• \theme1\touch\resources\themes\stylesheets\sencha-touch\bb10\var

As you can see, besides the default theme, there are specific versions of the _Class.scss file for the Windows Phone and BlackBerry 10 themes that ship with the Framework.

In this tutorial you will focus on the version of the file located in the \theme1\touch\resources\themes\stylesheets\sencha-touch\default\var directory. This means that you will be creating a custom theme for all targeted devices except BlackBerry and Windows Phone ones. However, you can make changes to the three versions of the file if your application needs it.

Now that you know the concepts behind Sencha Touch themes, and have an app to experiment with, it is time to begin building your custom theme.

How to Change the Base Color of a Sencha Touch App

One simple modification that can drastically alter the look and feel of your application is to change the base color of the default theme. The theme’s base color is defined in the Global_CSS class through the $base-color variable. If you open the _Class.scss file located in the \theme1\touch\resources\themes\stylesheets\sencha-touch\default\var directory, you will find the following definition:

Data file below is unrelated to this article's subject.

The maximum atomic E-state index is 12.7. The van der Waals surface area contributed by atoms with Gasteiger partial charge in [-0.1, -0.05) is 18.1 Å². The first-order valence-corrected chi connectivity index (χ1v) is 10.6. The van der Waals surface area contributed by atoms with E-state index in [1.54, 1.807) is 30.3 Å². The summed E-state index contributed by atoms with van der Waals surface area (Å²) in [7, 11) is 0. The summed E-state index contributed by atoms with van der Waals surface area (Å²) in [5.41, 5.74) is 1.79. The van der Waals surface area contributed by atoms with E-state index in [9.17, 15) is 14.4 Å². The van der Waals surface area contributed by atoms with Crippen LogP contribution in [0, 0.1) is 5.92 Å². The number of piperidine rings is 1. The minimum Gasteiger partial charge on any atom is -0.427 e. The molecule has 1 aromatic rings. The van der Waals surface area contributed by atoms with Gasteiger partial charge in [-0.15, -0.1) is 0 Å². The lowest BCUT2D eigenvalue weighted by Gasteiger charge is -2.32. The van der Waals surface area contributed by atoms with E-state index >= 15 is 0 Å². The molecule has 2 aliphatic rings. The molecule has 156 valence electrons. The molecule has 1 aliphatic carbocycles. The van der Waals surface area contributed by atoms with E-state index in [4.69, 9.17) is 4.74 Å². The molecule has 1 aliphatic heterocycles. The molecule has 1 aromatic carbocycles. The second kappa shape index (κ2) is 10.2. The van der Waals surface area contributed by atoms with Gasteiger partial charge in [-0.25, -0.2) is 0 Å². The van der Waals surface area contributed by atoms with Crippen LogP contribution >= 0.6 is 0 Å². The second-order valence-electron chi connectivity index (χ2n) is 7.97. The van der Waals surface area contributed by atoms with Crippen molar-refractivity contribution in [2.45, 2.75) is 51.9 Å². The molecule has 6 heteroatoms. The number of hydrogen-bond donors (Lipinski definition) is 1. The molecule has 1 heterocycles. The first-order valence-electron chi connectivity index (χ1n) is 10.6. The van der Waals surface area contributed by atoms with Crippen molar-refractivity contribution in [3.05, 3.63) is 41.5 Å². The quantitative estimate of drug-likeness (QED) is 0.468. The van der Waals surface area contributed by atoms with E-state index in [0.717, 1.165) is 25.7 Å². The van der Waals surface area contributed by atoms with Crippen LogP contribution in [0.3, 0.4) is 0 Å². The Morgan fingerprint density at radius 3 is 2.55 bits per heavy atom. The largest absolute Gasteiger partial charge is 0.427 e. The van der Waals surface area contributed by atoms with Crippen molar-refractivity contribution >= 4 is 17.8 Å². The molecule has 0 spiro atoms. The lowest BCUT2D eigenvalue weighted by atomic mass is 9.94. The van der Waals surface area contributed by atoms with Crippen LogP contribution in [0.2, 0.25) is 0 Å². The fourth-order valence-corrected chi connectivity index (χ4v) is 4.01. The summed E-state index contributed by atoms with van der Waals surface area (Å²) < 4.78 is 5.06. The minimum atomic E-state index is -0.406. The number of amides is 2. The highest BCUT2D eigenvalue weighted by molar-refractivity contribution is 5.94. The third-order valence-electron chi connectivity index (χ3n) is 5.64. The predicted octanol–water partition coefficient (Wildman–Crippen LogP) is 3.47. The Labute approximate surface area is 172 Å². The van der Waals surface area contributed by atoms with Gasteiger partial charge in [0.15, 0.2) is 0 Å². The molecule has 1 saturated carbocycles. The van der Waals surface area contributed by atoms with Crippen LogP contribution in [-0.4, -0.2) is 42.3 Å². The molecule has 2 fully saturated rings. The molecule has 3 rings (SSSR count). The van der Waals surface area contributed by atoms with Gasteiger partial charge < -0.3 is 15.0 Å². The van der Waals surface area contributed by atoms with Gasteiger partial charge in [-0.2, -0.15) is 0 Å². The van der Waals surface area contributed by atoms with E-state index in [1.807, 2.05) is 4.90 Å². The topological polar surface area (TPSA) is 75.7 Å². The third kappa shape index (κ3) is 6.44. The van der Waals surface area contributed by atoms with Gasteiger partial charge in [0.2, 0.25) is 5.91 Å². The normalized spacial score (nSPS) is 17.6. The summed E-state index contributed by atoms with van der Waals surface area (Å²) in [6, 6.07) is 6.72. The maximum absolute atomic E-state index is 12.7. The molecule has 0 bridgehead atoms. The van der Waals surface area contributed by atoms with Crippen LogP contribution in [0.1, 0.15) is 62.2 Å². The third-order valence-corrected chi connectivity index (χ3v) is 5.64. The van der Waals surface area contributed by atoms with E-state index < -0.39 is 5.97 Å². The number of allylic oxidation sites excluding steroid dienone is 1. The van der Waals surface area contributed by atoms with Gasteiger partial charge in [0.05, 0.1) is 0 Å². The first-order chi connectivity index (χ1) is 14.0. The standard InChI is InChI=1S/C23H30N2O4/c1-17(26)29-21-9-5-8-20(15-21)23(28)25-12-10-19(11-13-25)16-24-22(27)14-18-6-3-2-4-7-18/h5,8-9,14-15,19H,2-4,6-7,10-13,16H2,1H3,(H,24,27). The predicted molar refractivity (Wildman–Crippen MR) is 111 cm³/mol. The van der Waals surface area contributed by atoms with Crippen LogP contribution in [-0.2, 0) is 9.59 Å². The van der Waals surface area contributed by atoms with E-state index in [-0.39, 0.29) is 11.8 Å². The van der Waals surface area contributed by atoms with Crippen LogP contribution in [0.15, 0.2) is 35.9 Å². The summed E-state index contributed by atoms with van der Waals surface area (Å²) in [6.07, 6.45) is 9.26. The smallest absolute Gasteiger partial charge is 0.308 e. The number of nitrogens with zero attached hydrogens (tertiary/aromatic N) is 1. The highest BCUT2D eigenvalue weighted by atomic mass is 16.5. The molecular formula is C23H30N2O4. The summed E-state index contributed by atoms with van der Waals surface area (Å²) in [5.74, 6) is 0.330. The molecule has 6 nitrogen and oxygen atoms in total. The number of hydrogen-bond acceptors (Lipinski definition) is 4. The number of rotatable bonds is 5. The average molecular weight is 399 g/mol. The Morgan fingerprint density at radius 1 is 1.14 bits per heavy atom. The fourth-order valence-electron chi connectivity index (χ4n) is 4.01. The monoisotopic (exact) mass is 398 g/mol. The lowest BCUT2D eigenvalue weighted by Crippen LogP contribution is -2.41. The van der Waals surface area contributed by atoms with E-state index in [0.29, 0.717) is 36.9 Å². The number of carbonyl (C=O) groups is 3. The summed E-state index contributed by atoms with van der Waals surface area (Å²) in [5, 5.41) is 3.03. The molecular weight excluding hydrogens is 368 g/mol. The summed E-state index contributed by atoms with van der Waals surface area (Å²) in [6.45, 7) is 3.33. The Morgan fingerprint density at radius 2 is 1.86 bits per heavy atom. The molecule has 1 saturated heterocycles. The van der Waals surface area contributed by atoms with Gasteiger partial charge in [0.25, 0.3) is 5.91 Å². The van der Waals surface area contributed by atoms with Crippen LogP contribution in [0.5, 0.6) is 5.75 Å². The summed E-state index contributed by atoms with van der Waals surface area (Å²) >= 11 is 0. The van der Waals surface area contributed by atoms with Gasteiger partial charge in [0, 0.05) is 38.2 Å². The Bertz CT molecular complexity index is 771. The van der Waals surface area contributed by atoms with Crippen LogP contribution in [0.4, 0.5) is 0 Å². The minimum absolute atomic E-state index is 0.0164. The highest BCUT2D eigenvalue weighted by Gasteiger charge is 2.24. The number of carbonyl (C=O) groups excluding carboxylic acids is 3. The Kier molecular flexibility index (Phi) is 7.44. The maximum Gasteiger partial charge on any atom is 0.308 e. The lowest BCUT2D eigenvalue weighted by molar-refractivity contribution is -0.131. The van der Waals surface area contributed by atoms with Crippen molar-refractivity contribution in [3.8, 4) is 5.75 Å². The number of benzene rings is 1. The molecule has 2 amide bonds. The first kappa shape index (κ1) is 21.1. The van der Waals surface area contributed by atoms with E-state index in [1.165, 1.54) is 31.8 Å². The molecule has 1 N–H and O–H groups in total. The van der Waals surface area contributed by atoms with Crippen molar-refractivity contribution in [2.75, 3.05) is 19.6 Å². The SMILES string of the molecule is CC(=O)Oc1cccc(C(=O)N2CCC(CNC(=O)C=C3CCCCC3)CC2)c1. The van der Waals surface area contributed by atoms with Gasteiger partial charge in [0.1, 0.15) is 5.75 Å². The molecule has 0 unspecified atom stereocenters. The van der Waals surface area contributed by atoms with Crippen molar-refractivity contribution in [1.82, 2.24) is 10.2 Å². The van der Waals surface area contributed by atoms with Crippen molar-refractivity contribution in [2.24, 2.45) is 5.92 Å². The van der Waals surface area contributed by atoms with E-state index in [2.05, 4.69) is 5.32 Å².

$base-color: #1985D0 !default; // Triton Blue

In order to change this base color, you will open the app.scss file located in the \theme1\resources\sass directory, and add an override for the $base-color value, right at the top of the file:

$base-color: #9ad019 !default;

// The following two lines import the default Sencha Touch theme. If you are building
// a new theme, remove them and the add your own CSS on top of the base CSS (which
// is already included in your app.json file).
@import 'sencha-touch/default';
@import 'sencha-touch/default/all';

// Custom code goes here...

// Examples of using the icon mixin: